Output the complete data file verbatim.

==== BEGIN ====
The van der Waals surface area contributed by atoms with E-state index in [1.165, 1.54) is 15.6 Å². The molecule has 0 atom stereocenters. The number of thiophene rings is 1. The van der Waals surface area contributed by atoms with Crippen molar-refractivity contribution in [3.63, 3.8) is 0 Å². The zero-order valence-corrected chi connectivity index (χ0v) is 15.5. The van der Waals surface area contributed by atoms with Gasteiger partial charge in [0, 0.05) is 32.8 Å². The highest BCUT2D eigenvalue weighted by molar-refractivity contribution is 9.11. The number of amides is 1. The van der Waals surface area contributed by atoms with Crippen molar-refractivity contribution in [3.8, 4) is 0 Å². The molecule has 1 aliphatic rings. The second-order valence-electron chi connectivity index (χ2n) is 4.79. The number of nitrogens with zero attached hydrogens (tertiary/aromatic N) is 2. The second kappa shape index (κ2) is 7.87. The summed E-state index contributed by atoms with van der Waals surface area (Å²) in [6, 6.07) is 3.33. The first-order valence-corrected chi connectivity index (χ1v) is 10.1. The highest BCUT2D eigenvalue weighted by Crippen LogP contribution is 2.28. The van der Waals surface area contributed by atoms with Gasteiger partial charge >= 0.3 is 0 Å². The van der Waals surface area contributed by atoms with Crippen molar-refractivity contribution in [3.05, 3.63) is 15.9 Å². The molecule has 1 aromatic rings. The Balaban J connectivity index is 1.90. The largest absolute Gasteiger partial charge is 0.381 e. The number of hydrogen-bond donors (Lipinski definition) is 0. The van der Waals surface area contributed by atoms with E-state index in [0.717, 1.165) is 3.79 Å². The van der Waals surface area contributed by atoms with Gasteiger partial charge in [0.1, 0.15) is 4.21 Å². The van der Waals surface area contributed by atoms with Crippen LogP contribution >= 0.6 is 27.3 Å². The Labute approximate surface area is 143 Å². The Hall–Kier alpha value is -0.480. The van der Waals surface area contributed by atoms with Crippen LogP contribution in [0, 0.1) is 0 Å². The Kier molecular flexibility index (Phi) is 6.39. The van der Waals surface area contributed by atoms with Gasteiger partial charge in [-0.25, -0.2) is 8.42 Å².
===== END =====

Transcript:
The van der Waals surface area contributed by atoms with E-state index in [1.165, 1.54) is 15.6 Å². The molecule has 0 atom stereocenters. The number of thiophene rings is 1. The van der Waals surface area contributed by atoms with Crippen molar-refractivity contribution in [3.63, 3.8) is 0 Å². The zero-order valence-corrected chi connectivity index (χ0v) is 15.5. The van der Waals surface area contributed by atoms with Gasteiger partial charge in [0, 0.05) is 32.8 Å². The highest BCUT2D eigenvalue weighted by molar-refractivity contribution is 9.11. The number of amides is 1. The van der Waals surface area contributed by atoms with Crippen molar-refractivity contribution in [3.8, 4) is 0 Å². The molecule has 1 aliphatic rings. The second-order valence-electron chi connectivity index (χ2n) is 4.79. The number of nitrogens with zero attached hydrogens (tertiary/aromatic N) is 2. The second kappa shape index (κ2) is 7.87. The summed E-state index contributed by atoms with van der Waals surface area (Å²) in [6, 6.07) is 3.33. The first-order valence-corrected chi connectivity index (χ1v) is 10.1. The highest BCUT2D eigenvalue weighted by Crippen LogP contribution is 2.28. The van der Waals surface area contributed by atoms with Gasteiger partial charge >= 0.3 is 0 Å². The van der Waals surface area contributed by atoms with Crippen molar-refractivity contribution in [3.05, 3.63) is 15.9 Å². The molecule has 1 aromatic rings. The Balaban J connectivity index is 1.90. The largest absolute Gasteiger partial charge is 0.381 e. The number of hydrogen-bond donors (Lipinski definition) is 0. The van der Waals surface area contributed by atoms with E-state index in [0.717, 1.165) is 3.79 Å². The van der Waals surface area contributed by atoms with Gasteiger partial charge in [0.1, 0.15) is 4.21 Å². The van der Waals surface area contributed by atoms with Crippen LogP contribution >= 0.6 is 27.3 Å². The Labute approximate surface area is 143 Å². The Hall–Kier alpha value is -0.480. The van der Waals surface area contributed by atoms with Crippen LogP contribution in [0, 0.1) is 0 Å². The Kier molecular flexibility index (Phi) is 6.39. The van der Waals surface area contributed by atoms with Gasteiger partial charge in [-0.25, -0.2) is 8.42 Å².